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. Last Updated: 07/27/2016

EUROFILE: West's Policy On Kosovo Falls Short




A recent embarrassing incident illustrates how difficult it will be for Western countries to construct a negotiated settlement of the Serbian-ruled, mainly Albanian-populated province of Kosovo.


Amid much secrecy, the special U.S. envoy for the Balkans, Robert Gelbard, held talks with a leader of the Kosovo Liberation Army, the mysterious rebel force that is spearheading the Kosovo Albanians' drive for independence.


Few details emerged in public from these talks, but at the time it was generally thought to have been useful that the U.S. had made its first direct contact with the KLA. Alas, a few weeks later a man identifying himself to Western reporters as the KLA's official spokesman said that "the person who talked to Gelbard was not an authorized representative of our movement."


Clearly, the Kosovo conflict is not going to end quickly as long as the West has no idea who it is talking with and the Kosovo Albanians have no idea who should be talking with the West. It would be farcical if it were not tragic: In the weeks since Gelbard's meaningless conversation, the death toll this year in Kosovo has risen to almost 500, and tens of thousands more ethnic Albanians have been driven by Serbian military action from their homes.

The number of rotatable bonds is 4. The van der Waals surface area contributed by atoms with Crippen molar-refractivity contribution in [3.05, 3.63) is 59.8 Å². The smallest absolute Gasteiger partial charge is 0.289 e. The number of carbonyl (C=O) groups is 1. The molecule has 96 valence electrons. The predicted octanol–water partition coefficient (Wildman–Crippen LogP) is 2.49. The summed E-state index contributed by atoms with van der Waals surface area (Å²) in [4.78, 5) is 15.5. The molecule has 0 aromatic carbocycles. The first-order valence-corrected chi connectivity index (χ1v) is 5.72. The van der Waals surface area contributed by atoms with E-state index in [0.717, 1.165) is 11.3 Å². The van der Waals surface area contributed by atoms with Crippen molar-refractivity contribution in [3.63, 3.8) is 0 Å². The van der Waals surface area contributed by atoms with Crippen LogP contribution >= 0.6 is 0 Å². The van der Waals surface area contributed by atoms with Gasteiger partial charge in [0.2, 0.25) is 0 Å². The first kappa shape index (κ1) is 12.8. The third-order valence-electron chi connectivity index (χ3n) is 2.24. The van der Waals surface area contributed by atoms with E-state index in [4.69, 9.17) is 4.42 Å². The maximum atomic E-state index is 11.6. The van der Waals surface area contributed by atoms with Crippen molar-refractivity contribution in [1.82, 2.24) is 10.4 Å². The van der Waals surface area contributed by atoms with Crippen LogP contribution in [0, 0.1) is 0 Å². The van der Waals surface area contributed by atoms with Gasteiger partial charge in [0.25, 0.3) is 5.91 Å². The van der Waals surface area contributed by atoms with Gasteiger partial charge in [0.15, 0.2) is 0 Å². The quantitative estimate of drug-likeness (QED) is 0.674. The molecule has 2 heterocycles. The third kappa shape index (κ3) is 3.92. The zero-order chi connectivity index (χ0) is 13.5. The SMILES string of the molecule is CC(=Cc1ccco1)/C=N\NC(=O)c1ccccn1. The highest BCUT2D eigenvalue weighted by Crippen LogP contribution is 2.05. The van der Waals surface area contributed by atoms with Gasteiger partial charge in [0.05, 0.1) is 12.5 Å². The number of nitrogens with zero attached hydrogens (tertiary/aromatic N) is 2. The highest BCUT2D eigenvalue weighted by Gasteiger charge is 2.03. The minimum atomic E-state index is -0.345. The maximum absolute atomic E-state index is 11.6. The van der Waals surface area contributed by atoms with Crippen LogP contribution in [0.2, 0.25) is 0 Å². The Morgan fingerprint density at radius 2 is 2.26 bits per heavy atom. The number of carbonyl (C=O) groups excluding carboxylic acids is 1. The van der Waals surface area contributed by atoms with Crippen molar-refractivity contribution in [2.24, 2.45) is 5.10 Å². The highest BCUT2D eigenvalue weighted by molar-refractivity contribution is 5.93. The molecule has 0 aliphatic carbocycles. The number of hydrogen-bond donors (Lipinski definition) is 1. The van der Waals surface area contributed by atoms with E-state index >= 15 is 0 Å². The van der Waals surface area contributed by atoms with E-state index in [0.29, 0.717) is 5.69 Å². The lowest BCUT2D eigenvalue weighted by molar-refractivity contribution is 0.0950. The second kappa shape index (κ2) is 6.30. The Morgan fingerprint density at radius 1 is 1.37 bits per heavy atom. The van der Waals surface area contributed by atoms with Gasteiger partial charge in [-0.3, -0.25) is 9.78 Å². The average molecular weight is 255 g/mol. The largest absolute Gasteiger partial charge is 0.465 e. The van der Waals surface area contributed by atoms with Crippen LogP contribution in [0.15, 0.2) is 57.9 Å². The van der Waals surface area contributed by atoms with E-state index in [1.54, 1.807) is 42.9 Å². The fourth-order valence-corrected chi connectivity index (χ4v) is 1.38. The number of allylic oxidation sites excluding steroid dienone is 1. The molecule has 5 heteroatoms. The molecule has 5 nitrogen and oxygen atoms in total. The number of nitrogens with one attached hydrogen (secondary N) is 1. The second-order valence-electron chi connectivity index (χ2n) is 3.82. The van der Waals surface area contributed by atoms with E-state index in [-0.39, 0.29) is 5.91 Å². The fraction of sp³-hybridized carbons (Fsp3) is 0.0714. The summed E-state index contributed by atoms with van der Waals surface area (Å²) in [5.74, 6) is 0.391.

Slobodan Milosevic is doubtlessly delighted at the confusion in the ranks of the Kosovo Albanians and Western policy makers. Back in March, the West was threatening him with far-reaching economic sanctions and the use of military force if he extended his crackdown in Kosovo. Now it appears that the West, frightened at the prospect of an independent Kosovo, is willing to let the KLA, and by implication the ethnic Albanian civilian population, learn a harsh lesson or two.


The newest diplomatic buzzword in the Kosovo crisis is proportionality. Western governments support Serbia's territorial integrity and, therefore, the right of Milosevic's forces to fight the KLA. Only if they use too much force do the Serbian actions become unacceptable.


There are about 150,000 ethnic Albanian refugees in Kosovo who would suggest that the Serbian actions have long ago passed the point of acceptability. But as in the 1991-95 wars in Croatia and Bosnia, Milosevic is pulling all the stops to diagnose the degree of Serbian violence.


Yet so far, say some Western officials, the conflict remains "low-intensity." The number of casualties is relatively small and relatively few refugees have poured across Kosovo's borders, a development that could easily destabilize neighboring Albania and Macedonia and suck them into a war. According to this argument, what Milosevic is doing is bad, but not intolerably bad.


I find this line of thinking sickening. It was put forward for a while during the Croatian and Bosnian wars: As long as the fighting does not spill beyond the frontiers of former Yugoslavia, the West need not intervene. Eventually, the atrocities taking place within those frontiers became too appalling for the West to ignore any longer.


In the case of Kosovo, the West has had years to prepare a strategy. The conflict there has come as a surprise to nobody.


The West's goal -- an autonomous Kosovo inside Serbia -- is, for the moment, the correct one. But the more errors the West commits, the harder it will be to achieve that goal without more bloodshed.